Imam Khomeini's historic interview in Paris before return to homeland

Imam Khomeini's historic interview in Paris before return to homeland

January 29, 1979 [Bahman 9, 1357 AHS / Safar 30, 1399 AH]

Place: Neauphle-le-Château, Paris

Subject: Behind-the-scene conspiracies; Bakhtiyār’s illegitimate government; necessity of resisting and continuing the struggle; reports from the world’s media and the radio-television networks

Interviewers: World’s media, radio and television broadcasting networks’ reporters


Question: [Will you grant audience to Bakhtiyār prior to his resignation?]

Answer: I have repeatedly said that, in principle, the former Shāh was illegitimate; the parliaments were illegal and Bakhtiyār was illegitimate, too. Hence, I will never meet with anyone who is illegally installed. I advise the Iranian nation to be very vigilant at this sensitive time; it should be aware that a conspiracy is at work. I have observed that those who were supporting the Shāh are now endorsing Bakhtiyār. Both the British and the American governments are supporting him. If this person is a true nationalist, as he claims he is, then why are they supporting him? If he is a nationalist, why has he occupied the post of a prime minister against the will of the nation and without legal consent? If he honors the votes of the people, then why would he not step aside?

The Iranian nation must know that I will stay by their side up until the end to uphold and protect the laws of Islam and will continue my struggle for the well-being of the country. It is incumbent upon the entire nation to remain steadfast in this affair and to refrain from any kind of lethargy and lassitude in this regard. Rest assured that we will emerge victorious, and our struggle is a struggle for the truth and the truth will prevail over the falsehood.


Q: [What will you do if a coup d’état is staged and if Bakhtiyār resigns or in case he does not?]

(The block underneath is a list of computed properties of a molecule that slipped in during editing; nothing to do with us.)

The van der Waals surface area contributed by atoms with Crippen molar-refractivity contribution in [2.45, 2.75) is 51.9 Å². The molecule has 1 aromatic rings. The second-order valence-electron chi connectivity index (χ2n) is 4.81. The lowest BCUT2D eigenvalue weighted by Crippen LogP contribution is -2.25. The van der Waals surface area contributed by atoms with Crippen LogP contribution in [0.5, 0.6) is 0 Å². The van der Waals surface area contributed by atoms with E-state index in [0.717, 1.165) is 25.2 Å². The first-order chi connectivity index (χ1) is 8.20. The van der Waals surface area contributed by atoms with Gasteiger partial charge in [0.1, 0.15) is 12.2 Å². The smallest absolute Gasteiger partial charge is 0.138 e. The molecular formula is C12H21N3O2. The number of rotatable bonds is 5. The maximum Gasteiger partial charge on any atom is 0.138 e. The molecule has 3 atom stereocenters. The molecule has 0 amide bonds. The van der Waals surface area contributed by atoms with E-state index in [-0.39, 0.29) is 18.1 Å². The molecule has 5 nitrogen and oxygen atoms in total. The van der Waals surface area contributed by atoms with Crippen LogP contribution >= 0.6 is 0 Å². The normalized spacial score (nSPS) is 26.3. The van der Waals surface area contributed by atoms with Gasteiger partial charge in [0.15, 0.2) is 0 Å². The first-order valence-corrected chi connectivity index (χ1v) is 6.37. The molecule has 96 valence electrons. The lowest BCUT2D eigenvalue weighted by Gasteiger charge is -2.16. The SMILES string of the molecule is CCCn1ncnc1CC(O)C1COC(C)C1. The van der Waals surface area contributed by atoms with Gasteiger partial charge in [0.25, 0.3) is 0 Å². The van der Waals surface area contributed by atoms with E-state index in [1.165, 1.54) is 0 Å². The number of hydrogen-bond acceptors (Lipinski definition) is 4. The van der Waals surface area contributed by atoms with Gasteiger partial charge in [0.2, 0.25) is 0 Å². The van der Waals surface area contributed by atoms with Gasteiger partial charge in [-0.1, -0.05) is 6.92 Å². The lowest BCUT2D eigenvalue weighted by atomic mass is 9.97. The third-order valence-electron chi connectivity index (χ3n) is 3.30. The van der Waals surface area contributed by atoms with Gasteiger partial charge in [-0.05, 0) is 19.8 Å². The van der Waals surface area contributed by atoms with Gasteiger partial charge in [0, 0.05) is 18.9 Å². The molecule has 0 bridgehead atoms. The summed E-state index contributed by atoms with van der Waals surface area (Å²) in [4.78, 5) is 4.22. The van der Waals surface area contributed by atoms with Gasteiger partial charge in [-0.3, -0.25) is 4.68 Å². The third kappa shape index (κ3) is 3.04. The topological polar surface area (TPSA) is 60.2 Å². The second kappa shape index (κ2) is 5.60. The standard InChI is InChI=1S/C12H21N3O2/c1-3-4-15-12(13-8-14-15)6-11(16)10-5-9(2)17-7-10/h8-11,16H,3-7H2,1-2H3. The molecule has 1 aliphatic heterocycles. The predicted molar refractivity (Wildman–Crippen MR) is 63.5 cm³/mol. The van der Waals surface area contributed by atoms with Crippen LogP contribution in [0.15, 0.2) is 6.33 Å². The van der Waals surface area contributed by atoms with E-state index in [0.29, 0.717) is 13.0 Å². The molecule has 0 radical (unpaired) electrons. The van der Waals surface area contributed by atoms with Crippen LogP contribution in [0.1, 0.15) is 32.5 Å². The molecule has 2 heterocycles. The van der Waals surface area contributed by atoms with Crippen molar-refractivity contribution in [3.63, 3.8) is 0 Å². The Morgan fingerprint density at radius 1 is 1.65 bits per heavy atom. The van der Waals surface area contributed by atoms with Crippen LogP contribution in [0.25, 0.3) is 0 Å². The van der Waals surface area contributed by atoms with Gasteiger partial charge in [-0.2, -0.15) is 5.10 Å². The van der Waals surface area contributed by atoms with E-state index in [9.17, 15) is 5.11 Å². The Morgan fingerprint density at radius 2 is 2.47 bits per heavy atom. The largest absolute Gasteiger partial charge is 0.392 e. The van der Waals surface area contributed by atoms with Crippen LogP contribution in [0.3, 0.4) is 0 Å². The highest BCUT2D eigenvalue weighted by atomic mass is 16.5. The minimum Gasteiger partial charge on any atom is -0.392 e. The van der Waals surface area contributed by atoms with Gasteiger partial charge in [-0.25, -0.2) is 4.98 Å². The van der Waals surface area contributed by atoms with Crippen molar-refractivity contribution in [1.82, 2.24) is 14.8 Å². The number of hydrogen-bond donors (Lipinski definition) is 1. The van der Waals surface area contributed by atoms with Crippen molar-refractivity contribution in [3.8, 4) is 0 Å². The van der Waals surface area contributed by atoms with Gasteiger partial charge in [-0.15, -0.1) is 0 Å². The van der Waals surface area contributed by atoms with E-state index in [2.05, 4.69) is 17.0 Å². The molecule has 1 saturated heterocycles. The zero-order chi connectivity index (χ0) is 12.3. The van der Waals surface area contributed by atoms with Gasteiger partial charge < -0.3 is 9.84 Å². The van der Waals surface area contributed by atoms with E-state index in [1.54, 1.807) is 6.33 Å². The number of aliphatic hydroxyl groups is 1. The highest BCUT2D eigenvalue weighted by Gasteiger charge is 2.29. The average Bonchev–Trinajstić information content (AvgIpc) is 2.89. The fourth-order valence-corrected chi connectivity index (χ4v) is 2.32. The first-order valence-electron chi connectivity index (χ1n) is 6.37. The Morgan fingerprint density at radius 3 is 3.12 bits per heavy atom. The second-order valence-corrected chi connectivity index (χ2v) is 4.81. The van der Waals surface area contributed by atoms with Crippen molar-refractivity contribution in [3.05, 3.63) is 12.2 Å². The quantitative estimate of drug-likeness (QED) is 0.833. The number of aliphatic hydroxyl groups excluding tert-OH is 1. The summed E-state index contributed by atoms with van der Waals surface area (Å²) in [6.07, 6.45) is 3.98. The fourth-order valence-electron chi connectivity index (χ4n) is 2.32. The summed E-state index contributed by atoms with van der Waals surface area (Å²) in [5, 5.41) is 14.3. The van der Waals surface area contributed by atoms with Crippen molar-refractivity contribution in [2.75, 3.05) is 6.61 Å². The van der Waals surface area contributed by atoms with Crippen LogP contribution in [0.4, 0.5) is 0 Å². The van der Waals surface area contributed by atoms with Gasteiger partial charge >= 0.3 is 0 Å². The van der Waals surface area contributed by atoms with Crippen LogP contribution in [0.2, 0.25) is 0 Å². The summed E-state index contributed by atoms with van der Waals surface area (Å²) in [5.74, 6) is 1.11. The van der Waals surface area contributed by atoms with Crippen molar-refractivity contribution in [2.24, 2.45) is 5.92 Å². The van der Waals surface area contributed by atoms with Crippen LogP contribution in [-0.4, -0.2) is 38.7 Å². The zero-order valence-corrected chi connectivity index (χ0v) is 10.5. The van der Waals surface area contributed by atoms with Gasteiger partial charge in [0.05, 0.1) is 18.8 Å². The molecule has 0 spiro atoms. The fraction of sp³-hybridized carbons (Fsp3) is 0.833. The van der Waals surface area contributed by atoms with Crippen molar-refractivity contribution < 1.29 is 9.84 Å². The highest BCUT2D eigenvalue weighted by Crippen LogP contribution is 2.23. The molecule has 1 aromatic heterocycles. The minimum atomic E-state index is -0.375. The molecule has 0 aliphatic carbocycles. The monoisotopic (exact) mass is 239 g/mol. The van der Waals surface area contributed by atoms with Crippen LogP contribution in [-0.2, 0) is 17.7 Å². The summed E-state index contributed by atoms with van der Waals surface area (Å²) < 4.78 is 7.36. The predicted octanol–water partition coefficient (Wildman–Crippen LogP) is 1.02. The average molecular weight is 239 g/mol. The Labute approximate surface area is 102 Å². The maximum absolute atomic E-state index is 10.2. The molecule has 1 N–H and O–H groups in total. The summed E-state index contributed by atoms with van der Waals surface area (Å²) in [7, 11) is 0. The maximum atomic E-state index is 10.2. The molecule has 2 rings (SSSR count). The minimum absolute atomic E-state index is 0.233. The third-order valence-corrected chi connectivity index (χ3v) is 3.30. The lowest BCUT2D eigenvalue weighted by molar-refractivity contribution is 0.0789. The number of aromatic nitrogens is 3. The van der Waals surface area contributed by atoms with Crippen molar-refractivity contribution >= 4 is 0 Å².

A: We are not afraid of a military coup d’état. The Iranian nation has become accustomed to military coup d’états. We have had coup d’états for the last fifty years: Ridā Khān’s[1] coup d’état[2] and Muhammad Ridā’s coup d’état.[3] We have become used to the coercive measures they employ. We fear no coup d’états. I am surprised that while we wish to rescue the armed forces from the evil of colonialism, some high-ranking officers want to remain as its servants. In principle, the armed forces are with us. In brief, we are not afraid of any coup d’états because the Iranian nation will continue the uprising and the movement until the end. The Iranian nation will not desist from carrying on the movement until the ultimate victory is achieved.


Q: [Why did you delay your decision to return to Iran?]

A: My decision (to return) has not changed, but in its desire to preserve the interest of the foreign powers, the illegitimate government has prevented my return to Iran. However, I will go back to Iran at the first chance I get and will retrieve the rights of the Iranian nation. Those who are committing treacheries against the Iranian nation should step aside. In addition, I have remained determined in my decision, and the Iranian nation, should be the same, too. It is not right for any individual among the nation to sit idle and quiet at this crucial juncture where everything is a matter of life and death.

O nation of Iran! Persist in continuing the movement, as power is yours. Do no fear the powers. You can set your country free through your national power and hold your destiny in your own hands. Heed not the hue and cry being raised. Be wary of the behind-the-scene conspiracies being hatched. May God, the Exalted, protect you.


[1] Ridā Khān, the father of the former Iranian monarch, Muhammad Ridā, came to power in Iran in the aftermath of a British sponsored coup d’état in 1920 and crowned himself as king in 1925. On September 11, 1941, when Iran was occupied by the Allied Forces during the height of World War II, Ridā Khān was deposed by the British and sent into exile to Mauritius Island, east of Africa. He finally died in July 1944 in exile.

[2] The British coup d’état of February 22, 1921 [Esfand 3, 1299 AHS].

[3] The American coup d’état of August 19, 1953 [Mordād 28, 1332 AHS].

Sahifeh,ye-Imam, Vol.6, pages 3-4

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